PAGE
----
From there, the long, fast ascent to the Remus corner encourages many a driver to go for the overtake as Lewis Hamilton attempted on Nico Rosberg in 2016, with the German driver turning in late and crashing into Hamilton, costing him and Mercedes their third consecutive 1-2 in Austria and handing Hamilton his first win at the Red Bull Ring. There have been even more spectacular incidents, such as the 2015 race when Fernando Alonso in the McLaren and Kimi Raikkonen driving for Ferrari, saw the McLaren fly through the air and land on top of the Ferrari.
Arguably, the scariest accident of all at Remus didn’t even occur in Formula 1, with Moto GP riders Franco Morbidelli and Johan Zarco involved in a huge crash there in 2020 which narrowly avoided hitting Maverick Vinales and Valentino Rossi, highlighting the speed and danger of the run-up to the corner irrespective of whether it is two wheels or four.
The downhill run into the Schlossgold hairpin offers drivers another chance to make a move, which once again invites the chance for collisions, with Hamilton and Alex Albon of Red Bull colliding here late on in the crazy opening 2020 race, in a similar incident to their coming together at Brazil in 2019. The final two corners are sharp right-handers which occasionally see overtakes such as an opportunistic overtake from Hamilton on the opening lap of the 2014 race, but are best left to just run through enabling the optimum exit out of the final corner and onto the straight/finish straight.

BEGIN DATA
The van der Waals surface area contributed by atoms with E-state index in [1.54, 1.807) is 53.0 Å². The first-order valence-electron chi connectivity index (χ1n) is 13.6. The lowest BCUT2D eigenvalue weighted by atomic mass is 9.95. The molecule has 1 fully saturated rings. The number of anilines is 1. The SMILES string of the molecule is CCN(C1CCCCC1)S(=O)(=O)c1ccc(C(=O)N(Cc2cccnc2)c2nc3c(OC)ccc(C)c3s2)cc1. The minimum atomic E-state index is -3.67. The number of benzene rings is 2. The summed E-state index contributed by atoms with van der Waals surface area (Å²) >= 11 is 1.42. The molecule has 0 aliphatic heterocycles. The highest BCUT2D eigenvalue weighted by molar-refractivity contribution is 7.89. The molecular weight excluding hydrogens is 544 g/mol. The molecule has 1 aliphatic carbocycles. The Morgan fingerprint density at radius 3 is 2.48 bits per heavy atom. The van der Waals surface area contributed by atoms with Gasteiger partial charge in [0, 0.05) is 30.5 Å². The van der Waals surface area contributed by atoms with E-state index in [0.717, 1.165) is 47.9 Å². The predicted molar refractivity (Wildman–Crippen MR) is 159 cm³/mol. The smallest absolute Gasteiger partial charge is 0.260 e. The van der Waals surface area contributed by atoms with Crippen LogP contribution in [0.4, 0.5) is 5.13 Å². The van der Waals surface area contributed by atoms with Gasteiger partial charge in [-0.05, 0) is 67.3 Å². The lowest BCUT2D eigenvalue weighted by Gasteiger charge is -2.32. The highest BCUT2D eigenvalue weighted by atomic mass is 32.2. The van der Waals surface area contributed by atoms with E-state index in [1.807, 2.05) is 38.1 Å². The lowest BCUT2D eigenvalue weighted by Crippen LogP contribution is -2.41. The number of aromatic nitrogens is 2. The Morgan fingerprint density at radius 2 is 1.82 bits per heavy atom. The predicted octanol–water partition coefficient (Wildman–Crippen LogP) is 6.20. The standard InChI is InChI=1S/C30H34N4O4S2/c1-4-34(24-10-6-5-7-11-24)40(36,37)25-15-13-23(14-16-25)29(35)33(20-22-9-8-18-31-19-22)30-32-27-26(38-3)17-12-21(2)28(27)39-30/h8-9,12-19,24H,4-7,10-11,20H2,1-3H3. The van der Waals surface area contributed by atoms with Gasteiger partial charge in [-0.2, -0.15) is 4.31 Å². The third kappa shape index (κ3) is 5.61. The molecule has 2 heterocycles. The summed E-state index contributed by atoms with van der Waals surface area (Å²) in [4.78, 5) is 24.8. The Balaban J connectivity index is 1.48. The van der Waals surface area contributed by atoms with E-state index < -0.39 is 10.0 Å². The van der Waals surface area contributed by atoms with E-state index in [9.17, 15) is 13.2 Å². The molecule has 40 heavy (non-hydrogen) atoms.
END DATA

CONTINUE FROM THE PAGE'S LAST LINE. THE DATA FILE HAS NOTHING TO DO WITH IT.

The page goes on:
Expect to see plenty of drivers at the Styrian Grand Prix setting themselves up for a pass at those final corners, and maybe one or two carrying a bit too much speed into there, although like in France, there is plenty of run-off to save drivers from a crash, even in the unlikely event that a wheel falls off, as Raikkonen experienced for Alfa Romeo in 2020.
What to expect from the Styrian Grand Prix
The long straights at the Red Bull Ring are bound to favour Mercedes whose car is certainly quicker around fast-flowing circuits, and the signs were more positive in France last weekend that the pace of their car is improving as Red Bull have often had the quicker car this season, particularly in tight circuits with more corners, like the street races in Monaco and Baku where Mercedes had poor races. Having said that, Red Bull’s pace already this weekend has been impressive, with Max Verstappen topping the opening two practice sessions.